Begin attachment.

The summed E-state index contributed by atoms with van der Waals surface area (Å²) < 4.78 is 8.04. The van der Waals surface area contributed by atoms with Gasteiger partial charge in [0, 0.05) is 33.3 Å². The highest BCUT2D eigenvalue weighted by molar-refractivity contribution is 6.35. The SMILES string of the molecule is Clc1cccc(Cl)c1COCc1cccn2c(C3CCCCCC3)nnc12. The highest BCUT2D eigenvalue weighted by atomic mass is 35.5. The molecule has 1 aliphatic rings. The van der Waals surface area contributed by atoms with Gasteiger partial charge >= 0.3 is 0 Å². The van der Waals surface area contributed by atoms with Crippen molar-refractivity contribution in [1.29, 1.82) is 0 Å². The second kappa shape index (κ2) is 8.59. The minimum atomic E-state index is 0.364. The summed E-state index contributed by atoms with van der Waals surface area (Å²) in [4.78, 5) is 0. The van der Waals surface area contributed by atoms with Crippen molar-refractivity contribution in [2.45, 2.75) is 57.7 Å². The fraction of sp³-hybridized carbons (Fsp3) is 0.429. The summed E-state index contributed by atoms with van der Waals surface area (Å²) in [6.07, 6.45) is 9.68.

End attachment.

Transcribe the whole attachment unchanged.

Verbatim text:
The summed E-state index contributed by atoms with van der Waals surface area (Å²) < 4.78 is 8.04. The van der Waals surface area contributed by atoms with Gasteiger partial charge in [0, 0.05) is 33.3 Å². The highest BCUT2D eigenvalue weighted by molar-refractivity contribution is 6.35. The SMILES string of the molecule is Clc1cccc(Cl)c1COCc1cccn2c(C3CCCCCC3)nnc12. The highest BCUT2D eigenvalue weighted by atomic mass is 35.5. The molecule has 1 aliphatic rings. The van der Waals surface area contributed by atoms with Gasteiger partial charge >= 0.3 is 0 Å². The van der Waals surface area contributed by atoms with Crippen molar-refractivity contribution in [1.29, 1.82) is 0 Å². The second kappa shape index (κ2) is 8.59. The minimum atomic E-state index is 0.364. The summed E-state index contributed by atoms with van der Waals surface area (Å²) in [4.78, 5) is 0. The van der Waals surface area contributed by atoms with Crippen molar-refractivity contribution in [2.45, 2.75) is 57.7 Å². The fraction of sp³-hybridized carbons (Fsp3) is 0.429. The summed E-state index contributed by atoms with van der Waals surface area (Å²) in [6.07, 6.45) is 9.68.